Under the record in this case we declare as a matter of law that there was no legal duty resting upon defendant to exercise reasonable care to protect plaintiff *111 against danger, for the reason that there is no evidence of superior knowledge by defendant of the allegedly dangerous condition of the premises or the appliance. On the contrary, there is an abundance of evidence, including plaintiff's personal testimony, demonstrating beyond any possibility of difference of opinion on the question, that the dangers involved were open, obvious and apparent for all to see and that plaintiff's personal knowledge and realization of the risk of harm was equal to (if not greater than) that attributable to defendant. In gauging defendant's duty or lack of duty to this invitee we apply these rules: "`"The duty to keep premises safe for invitees applies only to defects or conditions which are in the nature of hidden dangers, traps, snares, pitfalls, and the like, in that they are not known to the invitee, and would not be observed by him in the exercise of ordinary care. The invitee assumes all normal, obvious, or ordinary risks attendant on the use of the premises, and the owner or occupant is under no duty to reconstruct or alter the premises so as to obviate known and obvious dangers."' 65 C.J.S. Negligence § 50, p. 541. [Citing Missouri decisions.] * * * `"These decisions mean that an inviter is under no duty to protect an invitee who is in an equal position to protect himself. Where the danger is obvious or known to the invitee he consents to the risk and the inviter owes no duty."'" Sellens v. Christman, 418 S.W.2d 6, 8  (Mo.1967); Coleman v. Buehner, 444 S.W.2d 16 (Mo. App.1969); Dixon v. General Grocery Co., 293 S.W.2d 415, 418  (Mo.1956).
The conditions of the floor and ladder were not in the nature of hidden dangers, traps, snares, pitfalls, etc. The existence of these conditions was either testified to by plaintiff and therefore conclusively shown to have been known to plaintiff, or unquestionably under the evidence was as readily apparent to him as to the representatives of defendant corporation.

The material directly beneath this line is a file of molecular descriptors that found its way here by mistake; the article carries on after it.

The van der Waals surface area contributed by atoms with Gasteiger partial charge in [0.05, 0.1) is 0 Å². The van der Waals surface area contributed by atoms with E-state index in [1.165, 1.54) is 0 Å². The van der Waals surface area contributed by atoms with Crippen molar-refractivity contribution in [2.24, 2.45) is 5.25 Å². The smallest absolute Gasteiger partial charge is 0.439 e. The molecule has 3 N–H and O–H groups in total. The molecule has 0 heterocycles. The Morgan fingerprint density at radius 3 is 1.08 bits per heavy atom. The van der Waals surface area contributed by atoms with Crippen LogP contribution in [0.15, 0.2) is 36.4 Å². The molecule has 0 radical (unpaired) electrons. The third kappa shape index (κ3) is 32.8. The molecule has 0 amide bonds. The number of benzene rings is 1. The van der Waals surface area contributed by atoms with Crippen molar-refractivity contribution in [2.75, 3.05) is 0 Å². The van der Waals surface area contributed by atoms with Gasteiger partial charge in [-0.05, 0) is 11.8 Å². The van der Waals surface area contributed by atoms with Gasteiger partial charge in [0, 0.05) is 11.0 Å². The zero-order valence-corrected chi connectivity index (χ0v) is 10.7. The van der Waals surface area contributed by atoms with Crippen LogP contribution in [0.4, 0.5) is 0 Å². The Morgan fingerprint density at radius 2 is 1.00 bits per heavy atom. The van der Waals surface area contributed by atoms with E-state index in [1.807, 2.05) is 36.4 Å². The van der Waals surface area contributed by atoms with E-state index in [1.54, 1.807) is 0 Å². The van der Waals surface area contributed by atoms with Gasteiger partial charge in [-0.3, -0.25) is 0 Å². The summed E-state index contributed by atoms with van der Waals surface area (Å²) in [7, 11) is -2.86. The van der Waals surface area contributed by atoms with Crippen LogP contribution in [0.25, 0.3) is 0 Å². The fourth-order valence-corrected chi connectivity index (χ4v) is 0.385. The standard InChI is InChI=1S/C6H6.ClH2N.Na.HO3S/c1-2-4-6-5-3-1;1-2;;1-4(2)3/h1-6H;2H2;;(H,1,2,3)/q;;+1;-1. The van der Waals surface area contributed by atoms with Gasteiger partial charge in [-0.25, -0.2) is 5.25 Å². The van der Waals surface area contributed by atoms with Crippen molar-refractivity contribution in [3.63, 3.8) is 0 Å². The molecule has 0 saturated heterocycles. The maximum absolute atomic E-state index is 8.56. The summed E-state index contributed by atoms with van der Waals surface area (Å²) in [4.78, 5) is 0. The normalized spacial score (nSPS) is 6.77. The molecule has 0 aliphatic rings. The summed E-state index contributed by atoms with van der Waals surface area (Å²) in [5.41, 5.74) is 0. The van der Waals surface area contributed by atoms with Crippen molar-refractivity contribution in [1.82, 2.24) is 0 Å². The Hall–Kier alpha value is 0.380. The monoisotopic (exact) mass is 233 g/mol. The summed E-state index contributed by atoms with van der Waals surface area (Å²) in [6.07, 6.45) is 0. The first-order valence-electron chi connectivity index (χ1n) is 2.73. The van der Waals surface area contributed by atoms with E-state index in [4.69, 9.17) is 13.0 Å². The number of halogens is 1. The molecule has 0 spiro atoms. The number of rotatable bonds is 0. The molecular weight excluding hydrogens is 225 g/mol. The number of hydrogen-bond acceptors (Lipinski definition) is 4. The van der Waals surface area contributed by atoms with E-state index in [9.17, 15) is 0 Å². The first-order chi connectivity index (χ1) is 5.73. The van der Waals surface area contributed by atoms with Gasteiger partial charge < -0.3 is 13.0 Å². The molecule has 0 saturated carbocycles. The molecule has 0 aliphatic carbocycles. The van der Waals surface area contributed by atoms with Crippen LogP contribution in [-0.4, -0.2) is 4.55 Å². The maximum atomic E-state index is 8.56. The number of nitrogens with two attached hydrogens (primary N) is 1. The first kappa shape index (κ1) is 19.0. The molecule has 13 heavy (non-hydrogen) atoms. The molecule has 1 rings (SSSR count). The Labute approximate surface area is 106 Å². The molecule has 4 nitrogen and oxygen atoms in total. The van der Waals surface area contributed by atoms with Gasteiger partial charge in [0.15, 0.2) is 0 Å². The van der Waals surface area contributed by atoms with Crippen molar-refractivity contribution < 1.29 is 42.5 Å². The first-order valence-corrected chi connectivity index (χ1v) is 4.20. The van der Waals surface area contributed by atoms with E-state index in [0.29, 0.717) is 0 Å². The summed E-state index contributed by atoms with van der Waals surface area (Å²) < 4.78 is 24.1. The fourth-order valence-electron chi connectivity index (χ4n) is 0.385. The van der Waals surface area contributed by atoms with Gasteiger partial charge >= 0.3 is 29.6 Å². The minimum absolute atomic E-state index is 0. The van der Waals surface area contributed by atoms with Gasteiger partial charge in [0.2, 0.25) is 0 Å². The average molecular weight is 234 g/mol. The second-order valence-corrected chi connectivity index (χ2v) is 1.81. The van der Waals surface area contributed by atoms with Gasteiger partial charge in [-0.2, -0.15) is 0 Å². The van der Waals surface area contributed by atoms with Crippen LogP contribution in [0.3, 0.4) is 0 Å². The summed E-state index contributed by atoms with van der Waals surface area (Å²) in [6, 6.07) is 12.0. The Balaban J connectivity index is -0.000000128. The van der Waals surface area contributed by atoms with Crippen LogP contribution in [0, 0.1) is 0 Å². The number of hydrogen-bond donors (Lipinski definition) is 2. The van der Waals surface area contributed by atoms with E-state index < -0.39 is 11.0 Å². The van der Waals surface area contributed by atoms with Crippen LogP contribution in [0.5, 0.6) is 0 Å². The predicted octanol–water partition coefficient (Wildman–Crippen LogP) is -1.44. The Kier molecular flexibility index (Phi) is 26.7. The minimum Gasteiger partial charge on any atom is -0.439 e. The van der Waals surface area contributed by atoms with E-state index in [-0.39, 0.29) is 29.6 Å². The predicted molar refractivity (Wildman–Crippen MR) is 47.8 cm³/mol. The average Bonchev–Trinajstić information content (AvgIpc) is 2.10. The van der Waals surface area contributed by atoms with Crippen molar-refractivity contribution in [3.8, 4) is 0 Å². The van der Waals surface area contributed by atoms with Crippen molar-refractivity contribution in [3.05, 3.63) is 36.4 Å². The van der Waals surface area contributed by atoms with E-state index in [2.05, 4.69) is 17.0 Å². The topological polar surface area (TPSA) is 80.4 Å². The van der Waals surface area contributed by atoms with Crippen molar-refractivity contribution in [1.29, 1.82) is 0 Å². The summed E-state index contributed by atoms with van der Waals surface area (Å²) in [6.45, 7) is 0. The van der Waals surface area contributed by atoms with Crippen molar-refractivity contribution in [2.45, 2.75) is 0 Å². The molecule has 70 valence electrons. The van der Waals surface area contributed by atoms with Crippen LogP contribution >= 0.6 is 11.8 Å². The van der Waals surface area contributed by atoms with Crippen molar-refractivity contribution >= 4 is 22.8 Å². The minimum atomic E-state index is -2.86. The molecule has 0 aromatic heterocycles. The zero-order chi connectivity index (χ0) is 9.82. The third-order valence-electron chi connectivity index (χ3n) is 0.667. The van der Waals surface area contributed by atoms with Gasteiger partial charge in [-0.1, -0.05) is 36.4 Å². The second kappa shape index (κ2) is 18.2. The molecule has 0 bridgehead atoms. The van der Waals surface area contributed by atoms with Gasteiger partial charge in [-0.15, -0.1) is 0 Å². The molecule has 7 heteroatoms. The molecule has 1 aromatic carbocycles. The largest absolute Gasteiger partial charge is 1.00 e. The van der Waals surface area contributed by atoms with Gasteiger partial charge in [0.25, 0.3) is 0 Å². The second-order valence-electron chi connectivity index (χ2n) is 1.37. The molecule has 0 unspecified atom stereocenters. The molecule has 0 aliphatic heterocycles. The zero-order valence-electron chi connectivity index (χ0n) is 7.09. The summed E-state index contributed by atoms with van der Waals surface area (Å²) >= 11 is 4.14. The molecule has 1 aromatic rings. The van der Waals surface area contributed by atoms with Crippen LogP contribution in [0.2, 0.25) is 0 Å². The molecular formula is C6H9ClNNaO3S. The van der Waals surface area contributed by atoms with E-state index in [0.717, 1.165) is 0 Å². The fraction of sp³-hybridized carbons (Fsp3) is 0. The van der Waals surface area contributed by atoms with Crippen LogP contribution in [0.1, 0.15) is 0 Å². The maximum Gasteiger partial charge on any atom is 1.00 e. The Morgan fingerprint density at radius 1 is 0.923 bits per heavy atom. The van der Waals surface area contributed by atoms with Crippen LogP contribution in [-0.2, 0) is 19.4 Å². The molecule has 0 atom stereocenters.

The general conditions of the employment; the prevalence and distribution of grease throughout the plant, on the machinery, on the clothes of the men, on the appliances and floor, arising out of the regular operations of the plant, as well as in the course of trial runs of "product" made by employees of the independent contractor, were well known to plaintiff. The particular condition of the ladder and that portion of the floor of the cook room where the ladder was set and used on the morning of May 17, 1968, and the dangers and risks involved in using the ladder at that time and place, were obvious to plaintiff and were not only reasonably apparent to plaintiff but were as well known to him as to defendant. Plaintiff had worked in this plant as early as January, 1967. He worked there again intermittently during the summer of 1967. He began working there on a regular basis (several times a week) in the fall of 1967. He had been working there regularly for six months prior to May 17, 1968, the date of accident. He worked there on Monday, Tuesday, Wednesday and Thursday before the Friday on which the accident occurred. Plaintiff's personal testimony reveals his intimate knowledge of the entire situation. He could trace the plant operation from the time the animal offal was unloaded at the dock, through the feather room, the cookers, presses, etc. to the final feed concentrate. He knew that defendant's product was greasy. He was constantly working around defendant's large vats full of fatty grease. He knew that when the men shoveled cooked meat into the presser they sometimes spilled it on the floor; that hot steam containing grease arose from the cooker and vats; that it condensed and the condensate would gather in cool places; that the concrete floor was a cool surface; that occasionally the product would spill or fall on the floor. He had seen grease "pop out and go across the room." He knew that grease was there; that it was "all over"; that one worked around grease "all time"; that grease was on the machinery all around him; that grease was on the floor, including the place where the ladder was placed; that everybody worked in it; *112 that grease was "simply one of the conditions which you worked in out there"; that the grease "was a factor out there," against which he "took precautions." He testified to the trackage of grease; stated that if you walked around in the cook room you would get it on your feet. He was aware of the regular weekly cleaning of the plant by defendant's employees. He knew that in this cleaning operation they were cleaning up "all this condensate stuff on the floor" and "whatever they would spill." As to the ladders, his coemployee and witness Harold Smith testified that he and plaintiff used the ladders "at least once a day." The ladders belonged to defendant, were kept around the plant, and their use by employees of the independent contractor was known by defendant's manager and acquiesced in; plaintiff and Smith had permission from defendant to use the ladders. Plaintiff was thoroughly experienced in the use of ladders. He knew that a ladder could slip, with or without grease on the floor. He knew "that any ladder could slip on a greasy floor." He knew that "if there were grease on the floor it might tend to be more slippery." Asked if he would "get the ladders and use them and get grease on the ladders" plaintiff answered "All right," and when asked if he knew the ladder used had "worn feet" he said "No" but testified "All right" when asked "You could have known that?" He testified the same with reference to whether he knew the ladder had safety shoes. Neither plaintiff nor Smith braced or secured the ladder.